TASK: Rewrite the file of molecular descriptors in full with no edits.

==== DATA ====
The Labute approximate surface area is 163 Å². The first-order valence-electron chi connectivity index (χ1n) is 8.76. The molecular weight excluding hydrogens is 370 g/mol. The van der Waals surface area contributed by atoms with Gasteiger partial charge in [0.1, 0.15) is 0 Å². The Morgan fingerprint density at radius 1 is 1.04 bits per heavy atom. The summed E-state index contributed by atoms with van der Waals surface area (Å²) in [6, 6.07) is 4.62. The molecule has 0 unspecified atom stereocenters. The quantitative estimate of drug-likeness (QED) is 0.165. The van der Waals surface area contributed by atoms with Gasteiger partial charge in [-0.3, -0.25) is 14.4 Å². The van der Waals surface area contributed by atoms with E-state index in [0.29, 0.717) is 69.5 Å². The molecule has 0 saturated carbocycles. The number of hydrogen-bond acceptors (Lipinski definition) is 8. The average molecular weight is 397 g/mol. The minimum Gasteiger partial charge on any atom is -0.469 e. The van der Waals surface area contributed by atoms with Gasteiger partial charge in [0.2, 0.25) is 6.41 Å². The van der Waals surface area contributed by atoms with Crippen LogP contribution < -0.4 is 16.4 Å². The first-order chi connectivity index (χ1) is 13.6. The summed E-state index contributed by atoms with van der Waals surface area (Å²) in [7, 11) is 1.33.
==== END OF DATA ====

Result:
The Labute approximate surface area is 163 Å². The first-order valence-electron chi connectivity index (χ1n) is 8.76. The molecular weight excluding hydrogens is 370 g/mol. The van der Waals surface area contributed by atoms with Gasteiger partial charge in [0.1, 0.15) is 0 Å². The Morgan fingerprint density at radius 1 is 1.04 bits per heavy atom. The summed E-state index contributed by atoms with van der Waals surface area (Å²) in [6, 6.07) is 4.62. The molecule has 0 unspecified atom stereocenters. The quantitative estimate of drug-likeness (QED) is 0.165. The van der Waals surface area contributed by atoms with Gasteiger partial charge in [-0.3, -0.25) is 14.4 Å². The van der Waals surface area contributed by atoms with E-state index in [0.29, 0.717) is 69.5 Å². The molecule has 0 saturated carbocycles. The number of hydrogen-bond acceptors (Lipinski definition) is 8. The average molecular weight is 397 g/mol. The minimum Gasteiger partial charge on any atom is -0.469 e. The van der Waals surface area contributed by atoms with Gasteiger partial charge in [0.2, 0.25) is 6.41 Å². The van der Waals surface area contributed by atoms with Crippen LogP contribution < -0.4 is 16.4 Å². The first-order chi connectivity index (χ1) is 13.6. The summed E-state index contributed by atoms with van der Waals surface area (Å²) in [7, 11) is 1.33.